How can doctors determine if patients with systemic autoimmune joint disease following Lyme disease don’t have a persistent infection?

Doctors at Massachusetts General Hospital have described a series of 30 patients who developed systemic autoimmune joint disease following Lyme disease. "Fifteen had rheumatoid arthritis (RA), 13 had psoriatic arthritis (PsA), and 2 had peripheral spondyloarthropathy (SpA)," according to Arvikar and colleagues. [1]

 

by Daniel J. Cameron, MD MPH

The patients were prescribed anti-inflammatory therapies, primarily disease-modifying anti-rheumatic drugs (DMARDs). “These treatments included steroids (3%), NSAIDS (20%), disease-modifying anti-rheumatic drugs (DMARDs) (57%), most commonly methotrexate, but also TNF-inhibitors, or combinations of these agents,” reported Arvikar. [1]

The authors assumed that the persistent Borrelia burgdorferi (Bb) infection had been eradicated. “All 30 patients had been treated with antibiotic regimens for Lyme disease, as recommended by the Infectious Diseases Society of America (IDSA),” Arvikar pointed out. “Generally, this consisted of a 21-day course of oral doxycycline for early Lyme disease, but 13 of the 24 patients (54%) with early Lyme disease received additional courses of oral antibiotic therapy, with a maximum of 4 months of treatment.” [1]

Physicians prescribing DMARD medications, however, cannot be completely sure that a persistent infection has cleared. There are numerous studies documenting chronic manifestations of Lyme disease. Logigian and colleagues have described Lyme disease (LD) patients with chronic neurologic symptoms up to 14 years after antibiotic treatment. [2] Other studies have reported Post-treatment Lyme Disease Syndrome (PTLDS) in patients years after treatment for Lyme disease. [3]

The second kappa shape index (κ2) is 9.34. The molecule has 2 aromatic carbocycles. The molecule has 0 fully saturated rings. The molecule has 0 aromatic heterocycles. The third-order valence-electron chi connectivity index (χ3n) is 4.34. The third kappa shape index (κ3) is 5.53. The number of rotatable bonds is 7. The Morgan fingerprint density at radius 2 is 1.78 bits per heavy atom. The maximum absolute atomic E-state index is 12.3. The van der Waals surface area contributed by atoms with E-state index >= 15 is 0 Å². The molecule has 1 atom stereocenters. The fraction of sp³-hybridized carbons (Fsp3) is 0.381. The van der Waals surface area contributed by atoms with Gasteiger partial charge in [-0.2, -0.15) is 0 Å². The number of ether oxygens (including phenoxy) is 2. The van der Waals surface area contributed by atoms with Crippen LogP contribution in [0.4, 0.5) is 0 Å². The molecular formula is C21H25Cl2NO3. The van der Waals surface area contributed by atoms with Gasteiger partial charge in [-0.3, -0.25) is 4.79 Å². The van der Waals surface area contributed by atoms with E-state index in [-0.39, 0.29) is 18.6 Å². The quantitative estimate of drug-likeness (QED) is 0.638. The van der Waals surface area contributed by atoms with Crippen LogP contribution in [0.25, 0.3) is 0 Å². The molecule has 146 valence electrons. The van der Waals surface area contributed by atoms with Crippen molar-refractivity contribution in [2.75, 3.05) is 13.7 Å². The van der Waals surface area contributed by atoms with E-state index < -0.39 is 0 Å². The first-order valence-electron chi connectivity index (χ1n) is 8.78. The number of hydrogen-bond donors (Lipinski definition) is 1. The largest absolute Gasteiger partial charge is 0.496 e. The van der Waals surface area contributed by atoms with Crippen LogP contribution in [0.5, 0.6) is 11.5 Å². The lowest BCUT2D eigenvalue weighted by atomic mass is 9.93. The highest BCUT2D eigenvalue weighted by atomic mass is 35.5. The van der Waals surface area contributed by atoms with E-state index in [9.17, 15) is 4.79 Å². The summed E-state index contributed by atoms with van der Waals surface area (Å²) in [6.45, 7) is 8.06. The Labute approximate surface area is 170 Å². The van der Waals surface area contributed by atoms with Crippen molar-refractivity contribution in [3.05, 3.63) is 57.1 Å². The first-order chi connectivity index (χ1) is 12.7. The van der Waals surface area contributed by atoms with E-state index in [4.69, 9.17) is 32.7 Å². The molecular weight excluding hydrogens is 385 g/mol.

If patients still have an active infection and begin a treatment regime which includes steroids or DMARD drugs, long-term outcomes could be worse. [4-6] Furthermore, biological DMARDs have been associated with a higher rate of serious infections, as compared to other DMARDs. [7]

DMARDs are intended to slow down disease progression. Synthetic DMARDs include methotrexate and sulfasalazine. Biological DMARDs include the tumor necrosis factor alpha (TNFα) blockers infliximab (Remicade®), interleukin 1 blockers anakinra (Kineret®), monoclonal antibodies against B cells, such as rituximab, and the T cell costimulation blocker abatacept (ORENCIA®).

It is important for doctors to be sure any persistent infections have resolved before prescribing steroids or DMARDs in patients presenting with a systemic autoimmune joint disease after a history of Lyme disease. It would also be reasonable to include patients in the discussion when prescribing steroids or DMARDs to allow shared decision making.

 

References:

  1. Arvikar SL, Crowley JT, Sulka KB, Steere AC. Autoimmune Arthritides, Rheumatoid Arthritis, Psoriatic Arthritis, or Peripheral Spondyloarthropathy, Following Lyme Disease. Arthritis & rheumatology. 2016.
  2. Logigian EL, Kaplan RF, Steere AC. Chronic neurologic manifestations of Lyme disease. N Engl J Med. 1990;323(21):1438-1444.
  3. Weitzner E, Visintainer P, Wormser GP. Comparison of males versus females with culture-confirmed early Lyme disease at presentation and at 11-20 years after diagnosis. Diagn Microbiol Infect Dis. 2016.
  4. Jowett N, Gaudin RA, Banks CA, Hadlock TA. Steroid use in Lyme disease-associated facial palsy is associated with worse long-term outcomes. Laryngoscope. 2016.